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100 Secret Training Ideas For Runners

All Secret Training Ideas

Many of us have discovered training ideas which seem to work for us.  Some are more tested than others.  Best Road Races and The UjENA FIT Club is not endorsing these ideas but just sharing them with you.  Add your Secret Training Ideas here.  Include a photo when you can and be sure to name your idea.  Only do one idea per post and just use enough words to explain the idea.  Use examples of how it worked when possible.  Hal Higdon is offering his Tip of the Day!

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A Word about Strength Training
Posted Friday, October 31st, 2014
Strength training is important for both conditioning and injury prevention. I lifted weights and/or use exercise machines regularly in the... Read Secret Training Idea
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Losing my Edge by RIch Stiller
Posted Tuesday, February 18th, 2014
by Rich StillerI didn’t plan to stop racing. I just meant to take a break. In April of 1995 I... Read Secret Training Idea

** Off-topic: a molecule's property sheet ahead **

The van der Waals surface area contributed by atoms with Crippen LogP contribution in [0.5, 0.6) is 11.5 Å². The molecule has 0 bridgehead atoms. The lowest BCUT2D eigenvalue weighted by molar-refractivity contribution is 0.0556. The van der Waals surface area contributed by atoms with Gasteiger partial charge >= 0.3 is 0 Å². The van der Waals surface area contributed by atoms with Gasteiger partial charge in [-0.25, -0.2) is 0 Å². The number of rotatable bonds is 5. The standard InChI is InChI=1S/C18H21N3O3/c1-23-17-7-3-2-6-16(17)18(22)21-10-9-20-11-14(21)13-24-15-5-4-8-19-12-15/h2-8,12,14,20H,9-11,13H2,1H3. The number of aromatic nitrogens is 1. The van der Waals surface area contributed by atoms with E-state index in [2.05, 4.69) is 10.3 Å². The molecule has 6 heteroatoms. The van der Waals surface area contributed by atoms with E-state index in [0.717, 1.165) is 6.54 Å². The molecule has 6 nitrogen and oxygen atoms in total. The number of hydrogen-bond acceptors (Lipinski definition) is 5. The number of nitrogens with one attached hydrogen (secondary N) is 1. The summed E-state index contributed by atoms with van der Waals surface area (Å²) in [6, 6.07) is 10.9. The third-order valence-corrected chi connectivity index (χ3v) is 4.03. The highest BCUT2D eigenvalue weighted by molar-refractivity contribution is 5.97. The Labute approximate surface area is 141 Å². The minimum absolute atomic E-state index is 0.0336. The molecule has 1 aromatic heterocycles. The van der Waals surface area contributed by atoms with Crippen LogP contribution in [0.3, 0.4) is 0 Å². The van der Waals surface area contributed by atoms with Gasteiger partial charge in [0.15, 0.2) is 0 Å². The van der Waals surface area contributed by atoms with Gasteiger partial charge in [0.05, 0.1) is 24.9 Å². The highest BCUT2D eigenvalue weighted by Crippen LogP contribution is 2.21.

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Eating Well for Running
Posted Thursday, March 6th, 2014
By Christine RosenbloomHeading to the gym after work for a quick workout? Out for a morning walk with the dogs?... Read Secret Training Idea
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How many Miles Should I run weekly?
Posted Monday, September 16th, 2013
by Hal HigdonWithin certain limits, the more miles you run the faster you can race. Double your training mileage from... Read Secret Training Idea

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Race for speed
Saturday, July 21st, 2012
Use your races for your speed work!